The trip to Stonehenge and Bath was absolutely stunning.
We went to Stonehenge first–it turns out there was more to Stonehenge than I thought. There were a lot of facts and observations the tour guide pointed out, so I’ll briefly list the points I found interesting (Don’t quote me on this stuff, though, I’m no professional Stonehenge historian):
- The tour guide said there used to be a “Wood-henge,” a wooden version of Stonehenge and it was estimated to be roughly three times bigger than Stonehenge. Since the structure was made of wood, it did not survive, but excavations proved that Wood-henge did exist. There are also many ancient burial mounds that are visible from Stonehenge on the horizon.
- The stones used to build Stonehenge are from Wales and Ireland–which means the monoliths were transported kilometers away from the designated site. One theory, probably the most practical theory, was that the stones were transported by barge. Even still, it is a wonder how the builders moved the boulders from the coast.
- If I understood the tour guide correctly, the sunset perfectly aligns according to the interval of the stones starting on the summer solstice. For this reason, there are some beliefs that Stonehenge acted as some sort of calendar.
- The Druids and Stonehenge have a weak connection to each other. It turns out that by the time the Druids made it over to the area, Stonehenge was rendered useless. Stonehenge predates the Druids by several generations.
At Bath, I saw the Roman Baths and the Fashion Museum. There was a joint discounted ticket to see both museums, so it was definitely worth getting. I rushed through the Roman Baths to go to the Fashion Museum, because of the strict time allotment for free time. It was hard refusing the urge to dip my feet in the bath after walking around in the strong wind…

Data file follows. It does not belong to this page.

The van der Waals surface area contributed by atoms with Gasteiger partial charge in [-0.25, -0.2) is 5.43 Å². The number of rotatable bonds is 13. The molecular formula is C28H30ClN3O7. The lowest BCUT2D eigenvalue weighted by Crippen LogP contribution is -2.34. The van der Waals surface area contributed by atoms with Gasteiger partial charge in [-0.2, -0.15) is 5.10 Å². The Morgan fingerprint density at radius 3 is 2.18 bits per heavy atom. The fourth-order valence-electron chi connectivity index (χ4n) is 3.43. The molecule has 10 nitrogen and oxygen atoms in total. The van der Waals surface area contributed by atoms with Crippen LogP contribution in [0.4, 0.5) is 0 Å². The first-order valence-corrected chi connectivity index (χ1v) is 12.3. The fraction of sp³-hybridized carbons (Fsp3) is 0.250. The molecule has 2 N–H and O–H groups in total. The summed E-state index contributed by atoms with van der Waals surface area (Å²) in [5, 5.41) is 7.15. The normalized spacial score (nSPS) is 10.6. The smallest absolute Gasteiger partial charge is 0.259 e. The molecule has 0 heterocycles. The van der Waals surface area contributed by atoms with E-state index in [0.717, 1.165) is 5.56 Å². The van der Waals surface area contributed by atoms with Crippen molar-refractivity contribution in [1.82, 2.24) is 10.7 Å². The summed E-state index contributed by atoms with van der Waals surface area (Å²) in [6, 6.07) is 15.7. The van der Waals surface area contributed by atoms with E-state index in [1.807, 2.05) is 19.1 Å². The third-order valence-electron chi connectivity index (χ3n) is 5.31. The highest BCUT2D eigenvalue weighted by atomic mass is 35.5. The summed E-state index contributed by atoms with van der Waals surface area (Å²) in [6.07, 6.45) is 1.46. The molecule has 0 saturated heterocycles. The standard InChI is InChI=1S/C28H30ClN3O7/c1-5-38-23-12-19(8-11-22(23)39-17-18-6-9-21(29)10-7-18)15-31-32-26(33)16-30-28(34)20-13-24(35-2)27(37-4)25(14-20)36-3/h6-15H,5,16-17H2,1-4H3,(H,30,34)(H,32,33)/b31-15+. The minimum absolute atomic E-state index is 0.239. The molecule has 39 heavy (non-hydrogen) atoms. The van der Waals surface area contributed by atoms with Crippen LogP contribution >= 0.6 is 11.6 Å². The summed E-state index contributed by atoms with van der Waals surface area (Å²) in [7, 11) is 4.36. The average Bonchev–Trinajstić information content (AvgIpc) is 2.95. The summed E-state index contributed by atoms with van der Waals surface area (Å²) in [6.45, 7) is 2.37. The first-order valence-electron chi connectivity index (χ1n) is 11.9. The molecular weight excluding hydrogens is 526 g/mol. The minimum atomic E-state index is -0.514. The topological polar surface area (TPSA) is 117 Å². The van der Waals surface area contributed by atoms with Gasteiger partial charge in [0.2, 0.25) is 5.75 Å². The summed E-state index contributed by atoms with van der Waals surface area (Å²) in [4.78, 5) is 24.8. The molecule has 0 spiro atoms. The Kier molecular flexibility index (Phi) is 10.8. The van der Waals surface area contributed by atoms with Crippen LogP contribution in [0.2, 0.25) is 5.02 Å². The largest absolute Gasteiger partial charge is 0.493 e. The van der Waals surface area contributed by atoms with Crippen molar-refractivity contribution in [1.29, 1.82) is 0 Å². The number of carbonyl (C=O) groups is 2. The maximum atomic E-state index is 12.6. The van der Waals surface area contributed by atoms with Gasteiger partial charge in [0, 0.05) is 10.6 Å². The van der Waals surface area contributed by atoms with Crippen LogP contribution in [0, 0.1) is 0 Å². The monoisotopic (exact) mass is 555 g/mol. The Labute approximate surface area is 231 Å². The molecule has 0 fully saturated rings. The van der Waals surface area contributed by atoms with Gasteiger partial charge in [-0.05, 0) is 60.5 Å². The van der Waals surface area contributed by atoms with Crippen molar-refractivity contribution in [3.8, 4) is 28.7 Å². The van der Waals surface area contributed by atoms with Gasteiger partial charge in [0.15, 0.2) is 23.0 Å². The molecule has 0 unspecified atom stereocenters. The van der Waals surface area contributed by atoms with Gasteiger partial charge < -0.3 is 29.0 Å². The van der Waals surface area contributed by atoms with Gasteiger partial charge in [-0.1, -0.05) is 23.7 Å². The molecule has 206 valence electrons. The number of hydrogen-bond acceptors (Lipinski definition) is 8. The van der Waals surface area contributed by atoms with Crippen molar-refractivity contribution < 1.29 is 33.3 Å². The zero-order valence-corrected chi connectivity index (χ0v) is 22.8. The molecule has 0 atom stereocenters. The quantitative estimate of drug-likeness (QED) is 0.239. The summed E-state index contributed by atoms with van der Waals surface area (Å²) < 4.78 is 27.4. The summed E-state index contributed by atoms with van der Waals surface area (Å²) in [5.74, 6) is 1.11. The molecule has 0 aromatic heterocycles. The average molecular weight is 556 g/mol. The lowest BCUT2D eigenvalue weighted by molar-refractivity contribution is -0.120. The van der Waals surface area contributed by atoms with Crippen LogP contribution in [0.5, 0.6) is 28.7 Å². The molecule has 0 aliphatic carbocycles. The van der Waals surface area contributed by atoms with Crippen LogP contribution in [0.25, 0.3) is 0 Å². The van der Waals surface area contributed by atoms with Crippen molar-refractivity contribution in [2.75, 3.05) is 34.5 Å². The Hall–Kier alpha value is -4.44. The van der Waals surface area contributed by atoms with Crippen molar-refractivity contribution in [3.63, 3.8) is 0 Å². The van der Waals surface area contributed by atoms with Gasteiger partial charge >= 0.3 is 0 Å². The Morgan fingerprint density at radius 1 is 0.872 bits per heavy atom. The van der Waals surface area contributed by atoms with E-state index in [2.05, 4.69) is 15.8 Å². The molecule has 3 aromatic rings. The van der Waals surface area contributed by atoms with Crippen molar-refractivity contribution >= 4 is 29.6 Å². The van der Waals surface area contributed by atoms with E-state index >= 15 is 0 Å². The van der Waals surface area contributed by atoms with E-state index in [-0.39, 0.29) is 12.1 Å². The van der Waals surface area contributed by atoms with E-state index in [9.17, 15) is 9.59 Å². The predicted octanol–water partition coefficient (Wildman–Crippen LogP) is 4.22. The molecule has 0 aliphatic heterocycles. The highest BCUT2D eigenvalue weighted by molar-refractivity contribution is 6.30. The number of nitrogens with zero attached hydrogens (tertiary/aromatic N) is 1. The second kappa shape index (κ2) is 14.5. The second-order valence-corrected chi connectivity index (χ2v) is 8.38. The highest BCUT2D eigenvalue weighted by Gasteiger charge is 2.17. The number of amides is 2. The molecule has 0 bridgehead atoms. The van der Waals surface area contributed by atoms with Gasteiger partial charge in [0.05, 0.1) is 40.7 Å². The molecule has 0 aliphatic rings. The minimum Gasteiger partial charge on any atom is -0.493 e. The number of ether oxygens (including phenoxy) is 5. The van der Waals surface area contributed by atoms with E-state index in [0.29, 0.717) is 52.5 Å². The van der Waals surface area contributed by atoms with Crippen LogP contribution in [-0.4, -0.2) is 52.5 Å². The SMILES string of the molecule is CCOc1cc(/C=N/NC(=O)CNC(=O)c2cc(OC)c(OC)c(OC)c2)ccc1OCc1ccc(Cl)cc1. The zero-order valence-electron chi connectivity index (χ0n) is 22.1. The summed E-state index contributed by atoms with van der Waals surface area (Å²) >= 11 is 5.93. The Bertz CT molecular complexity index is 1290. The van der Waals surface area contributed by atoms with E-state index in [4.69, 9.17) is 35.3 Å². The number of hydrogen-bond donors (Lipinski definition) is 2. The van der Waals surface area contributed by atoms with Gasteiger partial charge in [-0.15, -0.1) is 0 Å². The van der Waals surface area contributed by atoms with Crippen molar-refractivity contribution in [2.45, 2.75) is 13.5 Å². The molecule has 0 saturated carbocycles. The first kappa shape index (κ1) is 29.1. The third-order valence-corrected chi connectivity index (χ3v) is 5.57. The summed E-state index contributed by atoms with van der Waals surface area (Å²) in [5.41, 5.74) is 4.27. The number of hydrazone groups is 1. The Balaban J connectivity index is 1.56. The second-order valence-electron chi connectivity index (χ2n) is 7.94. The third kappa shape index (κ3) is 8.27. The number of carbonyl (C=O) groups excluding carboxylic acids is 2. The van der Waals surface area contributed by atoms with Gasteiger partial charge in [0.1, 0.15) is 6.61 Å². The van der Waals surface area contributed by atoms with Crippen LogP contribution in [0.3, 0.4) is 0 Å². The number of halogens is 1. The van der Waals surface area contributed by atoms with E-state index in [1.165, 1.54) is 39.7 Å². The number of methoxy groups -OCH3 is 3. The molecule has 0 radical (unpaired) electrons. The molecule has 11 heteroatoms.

“Sport and Fashion” and “The Top Trends for Spring/Summer 2012” were my favorite exhibits at the Fashion Museum. “Sport and Fashion” was arranged in honor of the London Olympics 2012, focusing on the evolution of sportswear and how it changed over the course of generations. “The Top Trends for Spring/Summer 2012” used historical garments to portray current fashion trends.
It was great to see one of Alexander McQueen’s pieces from the Fall/Winter ’11 collection featured as “Dress of the Year”. Sarah Burton, the current creative director for the Scottish fashion house since McQueen died, has done a wonderful job balancing her personal romantic aesthetic with that of the edge more commonly associated with McQueen.
After seeing the exhibits at the Fashion Museum, I had a pot of earl grey tea in the Museum’s cafe.
Afterwards, the professor of the Literature of Oxford course hosted a walking tour of some sites featured in Jane Austen’s Persuasion. We saw the posh neighborhoods, the cobblestone streets, the parks–everything you could possibly want to see and to transport yourself back into Austen’s time and imagine her characters come to life.
For dinner, a friend and I went to a Chinese restaurant he saw in downtown Oxford yesterday by O’Neill’s. Curiously named “Opium Den,” the food was surprisingly delicious. I ordered spicy chicken chow mien and have plenty of left overs for lunch tomorrow.
|My future book collection|
|Assembly Rooms Cafe|
|Jack Wills in Bath|
|Jane Austen Centre|
|A view of Bath’s fields form the bus|
|Opium Den Chinese Restaurant|
|Crispy Chicken Chow Mien|